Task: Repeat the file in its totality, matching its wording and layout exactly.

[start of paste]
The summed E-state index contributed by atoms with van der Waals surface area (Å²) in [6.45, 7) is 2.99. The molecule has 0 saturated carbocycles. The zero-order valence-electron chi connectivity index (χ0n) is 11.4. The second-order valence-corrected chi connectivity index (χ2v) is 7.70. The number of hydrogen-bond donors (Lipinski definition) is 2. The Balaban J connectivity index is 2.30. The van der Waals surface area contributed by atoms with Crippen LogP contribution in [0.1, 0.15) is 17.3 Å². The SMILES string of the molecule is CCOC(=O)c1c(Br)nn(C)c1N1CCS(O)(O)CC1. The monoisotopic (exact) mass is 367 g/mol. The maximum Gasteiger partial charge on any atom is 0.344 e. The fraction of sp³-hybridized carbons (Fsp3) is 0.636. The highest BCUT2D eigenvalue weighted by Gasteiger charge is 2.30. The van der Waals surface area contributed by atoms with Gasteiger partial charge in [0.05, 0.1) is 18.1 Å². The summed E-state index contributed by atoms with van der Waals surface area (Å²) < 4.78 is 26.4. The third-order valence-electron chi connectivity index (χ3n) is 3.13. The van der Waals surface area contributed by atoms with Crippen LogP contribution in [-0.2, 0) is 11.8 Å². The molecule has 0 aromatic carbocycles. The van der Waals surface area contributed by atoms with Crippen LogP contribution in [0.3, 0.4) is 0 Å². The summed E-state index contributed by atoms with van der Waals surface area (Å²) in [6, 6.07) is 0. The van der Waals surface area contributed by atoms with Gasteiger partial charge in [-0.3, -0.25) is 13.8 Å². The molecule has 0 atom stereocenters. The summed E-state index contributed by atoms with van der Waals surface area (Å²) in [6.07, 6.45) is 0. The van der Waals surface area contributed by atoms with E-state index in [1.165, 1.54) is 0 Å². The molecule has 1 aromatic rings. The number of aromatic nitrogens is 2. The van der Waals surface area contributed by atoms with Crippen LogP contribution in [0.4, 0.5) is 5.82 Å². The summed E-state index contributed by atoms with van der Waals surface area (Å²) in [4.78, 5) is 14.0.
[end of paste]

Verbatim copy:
The summed E-state index contributed by atoms with van der Waals surface area (Å²) in [6.45, 7) is 2.99. The molecule has 0 saturated carbocycles. The zero-order valence-electron chi connectivity index (χ0n) is 11.4. The second-order valence-corrected chi connectivity index (χ2v) is 7.70. The number of hydrogen-bond donors (Lipinski definition) is 2. The Balaban J connectivity index is 2.30. The van der Waals surface area contributed by atoms with Crippen LogP contribution in [0.1, 0.15) is 17.3 Å². The SMILES string of the molecule is CCOC(=O)c1c(Br)nn(C)c1N1CCS(O)(O)CC1. The monoisotopic (exact) mass is 367 g/mol. The maximum Gasteiger partial charge on any atom is 0.344 e. The fraction of sp³-hybridized carbons (Fsp3) is 0.636. The highest BCUT2D eigenvalue weighted by Gasteiger charge is 2.30. The van der Waals surface area contributed by atoms with Gasteiger partial charge in [0.05, 0.1) is 18.1 Å². The summed E-state index contributed by atoms with van der Waals surface area (Å²) < 4.78 is 26.4. The third-order valence-electron chi connectivity index (χ3n) is 3.13. The van der Waals surface area contributed by atoms with Crippen LogP contribution in [-0.2, 0) is 11.8 Å². The molecule has 0 aromatic carbocycles. The van der Waals surface area contributed by atoms with Crippen LogP contribution in [0.3, 0.4) is 0 Å². The summed E-state index contributed by atoms with van der Waals surface area (Å²) in [6, 6.07) is 0. The van der Waals surface area contributed by atoms with Gasteiger partial charge in [-0.3, -0.25) is 13.8 Å². The molecule has 0 atom stereocenters. The summed E-state index contributed by atoms with van der Waals surface area (Å²) in [6.07, 6.45) is 0. The van der Waals surface area contributed by atoms with E-state index in [1.165, 1.54) is 0 Å². The molecule has 1 aromatic rings. The number of aromatic nitrogens is 2. The van der Waals surface area contributed by atoms with Crippen LogP contribution in [0.4, 0.5) is 5.82 Å². The summed E-state index contributed by atoms with van der Waals surface area (Å²) in [4.78, 5) is 14.0.